NPAT was slightly down on last year, due wholly to tax losses being brought forward last year, so the more revealing figure is PBT, which saw a impressive % increase from last year. PushPay has well and truly tipped into profitability now, and will look to aggressively use excess cash flows to fuel further growth via M&A, incremental product improvements and increased engagement with their existing customers.
Looking ahead, one of the key highlights of the investor call was that the last 6 weeks have seen an outperformance in terms of revenue gain, fulled no doubt by the expedited new need to give digitally. Though management don't expect this to carry on, they were cautiously optimistic about FY21, and provided stunning guidance of between US$48-52m in EBITDAF (a near 100% increase!). However, if revenue outperformance were to continue unabated – even for an extra month or so – that guidance will be smashed. The half year report will be very interesting indeed.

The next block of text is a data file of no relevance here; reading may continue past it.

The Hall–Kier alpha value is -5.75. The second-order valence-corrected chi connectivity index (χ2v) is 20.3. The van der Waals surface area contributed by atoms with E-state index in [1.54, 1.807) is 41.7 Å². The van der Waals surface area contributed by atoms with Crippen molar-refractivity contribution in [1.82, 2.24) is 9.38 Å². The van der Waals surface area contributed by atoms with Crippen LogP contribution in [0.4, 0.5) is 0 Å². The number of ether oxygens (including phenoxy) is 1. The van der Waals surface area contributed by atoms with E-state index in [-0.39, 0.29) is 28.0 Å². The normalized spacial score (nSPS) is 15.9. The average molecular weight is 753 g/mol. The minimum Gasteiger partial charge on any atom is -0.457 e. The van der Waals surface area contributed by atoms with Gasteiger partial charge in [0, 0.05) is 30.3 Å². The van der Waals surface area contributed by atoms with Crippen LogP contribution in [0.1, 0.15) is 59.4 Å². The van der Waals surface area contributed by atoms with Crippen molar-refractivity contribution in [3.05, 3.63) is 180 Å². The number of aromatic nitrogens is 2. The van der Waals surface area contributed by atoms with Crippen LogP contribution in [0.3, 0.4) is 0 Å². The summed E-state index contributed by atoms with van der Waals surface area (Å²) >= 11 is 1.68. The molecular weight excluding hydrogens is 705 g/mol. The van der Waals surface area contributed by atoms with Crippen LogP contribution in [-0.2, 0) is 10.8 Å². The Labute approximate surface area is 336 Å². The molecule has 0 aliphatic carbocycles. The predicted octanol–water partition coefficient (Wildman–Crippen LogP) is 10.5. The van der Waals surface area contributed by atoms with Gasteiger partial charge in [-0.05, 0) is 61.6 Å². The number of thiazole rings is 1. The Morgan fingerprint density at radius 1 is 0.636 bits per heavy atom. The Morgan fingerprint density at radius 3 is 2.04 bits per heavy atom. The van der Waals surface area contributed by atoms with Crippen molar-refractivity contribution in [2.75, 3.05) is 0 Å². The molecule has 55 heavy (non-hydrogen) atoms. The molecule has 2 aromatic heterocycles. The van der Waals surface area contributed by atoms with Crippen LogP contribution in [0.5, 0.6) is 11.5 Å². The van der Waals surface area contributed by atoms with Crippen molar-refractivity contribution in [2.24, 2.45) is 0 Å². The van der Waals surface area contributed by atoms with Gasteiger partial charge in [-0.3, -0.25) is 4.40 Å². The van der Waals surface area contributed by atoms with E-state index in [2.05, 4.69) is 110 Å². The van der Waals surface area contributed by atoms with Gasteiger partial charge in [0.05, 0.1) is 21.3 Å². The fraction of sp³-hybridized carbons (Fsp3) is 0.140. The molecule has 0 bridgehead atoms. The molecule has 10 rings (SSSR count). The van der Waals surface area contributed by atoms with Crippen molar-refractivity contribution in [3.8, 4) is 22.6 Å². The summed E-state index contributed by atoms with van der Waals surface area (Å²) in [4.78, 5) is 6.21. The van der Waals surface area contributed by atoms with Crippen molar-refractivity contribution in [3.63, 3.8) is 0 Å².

CCB contributed about ~$4m in revenue from Dec 1, so a rough annualised guess is that we'll see an additional $16m contribution from the acquisition this year. Commentary so far was that they are happy with how the integration is progressing, and that FY22 is where they expect to see the full benefits of the partnership play out financially.
All in all, one of the more exceptional results on the ASX so far this year . Even with the spike in price today, there still looks to be value buying at the current levels if that guidance is met. Well done to all holders!
Outstanding results. Key takeaways:
1) COVID-19 is driving churches towards digital giving.
2) Revenue (ex. CCB) grew 28% on constant currency basis.
3) Gross margins (ex. CCB) grew from 60% to 64%.
4) Expenses (ex. CCB acquisition) decreased 8%.
5) Outlook -
a) EBITDA to double next FY.
b) "strong" revenue growth to continue.
c) Looking for further strategic acquisitions to broaden platform.